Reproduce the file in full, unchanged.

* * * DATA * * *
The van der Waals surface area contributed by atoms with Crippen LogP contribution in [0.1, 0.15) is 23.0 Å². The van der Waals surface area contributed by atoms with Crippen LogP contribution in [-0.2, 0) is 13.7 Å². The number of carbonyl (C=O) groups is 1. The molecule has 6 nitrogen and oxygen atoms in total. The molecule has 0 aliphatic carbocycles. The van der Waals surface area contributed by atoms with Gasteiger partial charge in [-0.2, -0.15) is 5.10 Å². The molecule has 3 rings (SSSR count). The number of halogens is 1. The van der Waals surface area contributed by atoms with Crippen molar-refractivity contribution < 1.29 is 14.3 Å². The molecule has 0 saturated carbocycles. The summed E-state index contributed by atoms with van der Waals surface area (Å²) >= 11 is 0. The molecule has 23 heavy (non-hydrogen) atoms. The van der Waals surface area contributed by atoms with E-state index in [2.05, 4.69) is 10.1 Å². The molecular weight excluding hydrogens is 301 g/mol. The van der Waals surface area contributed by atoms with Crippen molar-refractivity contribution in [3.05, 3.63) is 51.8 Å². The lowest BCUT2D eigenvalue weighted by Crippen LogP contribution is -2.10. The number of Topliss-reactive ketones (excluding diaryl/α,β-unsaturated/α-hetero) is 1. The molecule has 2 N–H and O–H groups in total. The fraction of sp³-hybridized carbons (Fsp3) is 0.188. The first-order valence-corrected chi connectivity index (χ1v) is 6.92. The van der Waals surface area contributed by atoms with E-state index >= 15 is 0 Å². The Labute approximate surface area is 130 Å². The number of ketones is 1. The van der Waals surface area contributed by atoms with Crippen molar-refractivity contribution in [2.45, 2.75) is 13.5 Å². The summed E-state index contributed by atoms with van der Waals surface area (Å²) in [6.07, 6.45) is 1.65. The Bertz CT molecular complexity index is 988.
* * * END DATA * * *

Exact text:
The van der Waals surface area contributed by atoms with Crippen LogP contribution in [0.1, 0.15) is 23.0 Å². The van der Waals surface area contributed by atoms with Crippen LogP contribution in [-0.2, 0) is 13.7 Å². The number of carbonyl (C=O) groups is 1. The molecule has 6 nitrogen and oxygen atoms in total. The molecule has 0 aliphatic carbocycles. The van der Waals surface area contributed by atoms with Gasteiger partial charge in [-0.2, -0.15) is 5.10 Å². The molecule has 3 rings (SSSR count). The number of halogens is 1. The van der Waals surface area contributed by atoms with Crippen molar-refractivity contribution < 1.29 is 14.3 Å². The molecule has 0 saturated carbocycles. The summed E-state index contributed by atoms with van der Waals surface area (Å²) >= 11 is 0. The molecule has 23 heavy (non-hydrogen) atoms. The van der Waals surface area contributed by atoms with E-state index in [2.05, 4.69) is 10.1 Å². The molecular weight excluding hydrogens is 301 g/mol. The van der Waals surface area contributed by atoms with Crippen molar-refractivity contribution in [3.05, 3.63) is 51.8 Å². The lowest BCUT2D eigenvalue weighted by Crippen LogP contribution is -2.10. The number of Topliss-reactive ketones (excluding diaryl/α,β-unsaturated/α-hetero) is 1. The molecule has 2 N–H and O–H groups in total. The fraction of sp³-hybridized carbons (Fsp3) is 0.188. The first-order valence-corrected chi connectivity index (χ1v) is 6.92. The van der Waals surface area contributed by atoms with E-state index >= 15 is 0 Å². The Labute approximate surface area is 130 Å². The number of ketones is 1. The van der Waals surface area contributed by atoms with Crippen molar-refractivity contribution in [2.45, 2.75) is 13.5 Å². The summed E-state index contributed by atoms with van der Waals surface area (Å²) in [6.07, 6.45) is 1.65. The Bertz CT molecular complexity index is 988.